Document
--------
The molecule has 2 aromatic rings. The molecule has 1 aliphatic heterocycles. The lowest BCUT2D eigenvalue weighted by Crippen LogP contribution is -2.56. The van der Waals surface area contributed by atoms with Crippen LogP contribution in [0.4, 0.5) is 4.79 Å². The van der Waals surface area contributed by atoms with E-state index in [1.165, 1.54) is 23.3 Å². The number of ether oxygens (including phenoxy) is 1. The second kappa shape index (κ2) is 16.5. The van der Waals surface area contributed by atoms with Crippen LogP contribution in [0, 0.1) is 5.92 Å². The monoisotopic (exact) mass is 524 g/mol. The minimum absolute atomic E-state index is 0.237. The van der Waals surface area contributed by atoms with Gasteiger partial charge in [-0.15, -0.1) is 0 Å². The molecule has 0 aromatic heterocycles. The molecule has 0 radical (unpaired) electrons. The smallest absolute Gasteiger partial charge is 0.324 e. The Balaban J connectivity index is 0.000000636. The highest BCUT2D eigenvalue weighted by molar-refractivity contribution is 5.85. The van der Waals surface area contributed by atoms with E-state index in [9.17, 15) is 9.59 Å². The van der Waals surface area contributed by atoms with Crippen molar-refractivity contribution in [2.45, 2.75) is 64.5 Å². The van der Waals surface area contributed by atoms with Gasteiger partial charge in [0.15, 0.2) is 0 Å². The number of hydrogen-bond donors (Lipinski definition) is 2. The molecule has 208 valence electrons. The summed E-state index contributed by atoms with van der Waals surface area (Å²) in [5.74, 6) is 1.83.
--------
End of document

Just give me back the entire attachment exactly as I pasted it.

The molecule has 2 aromatic rings. The molecule has 1 aliphatic heterocycles. The lowest BCUT2D eigenvalue weighted by Crippen LogP contribution is -2.56. The van der Waals surface area contributed by atoms with Crippen LogP contribution in [0.4, 0.5) is 4.79 Å². The van der Waals surface area contributed by atoms with E-state index in [1.165, 1.54) is 23.3 Å². The number of ether oxygens (including phenoxy) is 1. The second kappa shape index (κ2) is 16.5. The van der Waals surface area contributed by atoms with Crippen LogP contribution in [0, 0.1) is 5.92 Å². The monoisotopic (exact) mass is 524 g/mol. The minimum absolute atomic E-state index is 0.237. The van der Waals surface area contributed by atoms with Gasteiger partial charge in [-0.15, -0.1) is 0 Å². The molecule has 0 aromatic heterocycles. The molecule has 0 radical (unpaired) electrons. The smallest absolute Gasteiger partial charge is 0.324 e. The Balaban J connectivity index is 0.000000636. The highest BCUT2D eigenvalue weighted by molar-refractivity contribution is 5.85. The van der Waals surface area contributed by atoms with E-state index in [9.17, 15) is 9.59 Å². The van der Waals surface area contributed by atoms with Crippen molar-refractivity contribution in [2.45, 2.75) is 64.5 Å². The van der Waals surface area contributed by atoms with Gasteiger partial charge in [0.15, 0.2) is 0 Å². The number of hydrogen-bond donors (Lipinski definition) is 2. The molecule has 208 valence electrons. The summed E-state index contributed by atoms with van der Waals surface area (Å²) in [5.74, 6) is 1.83.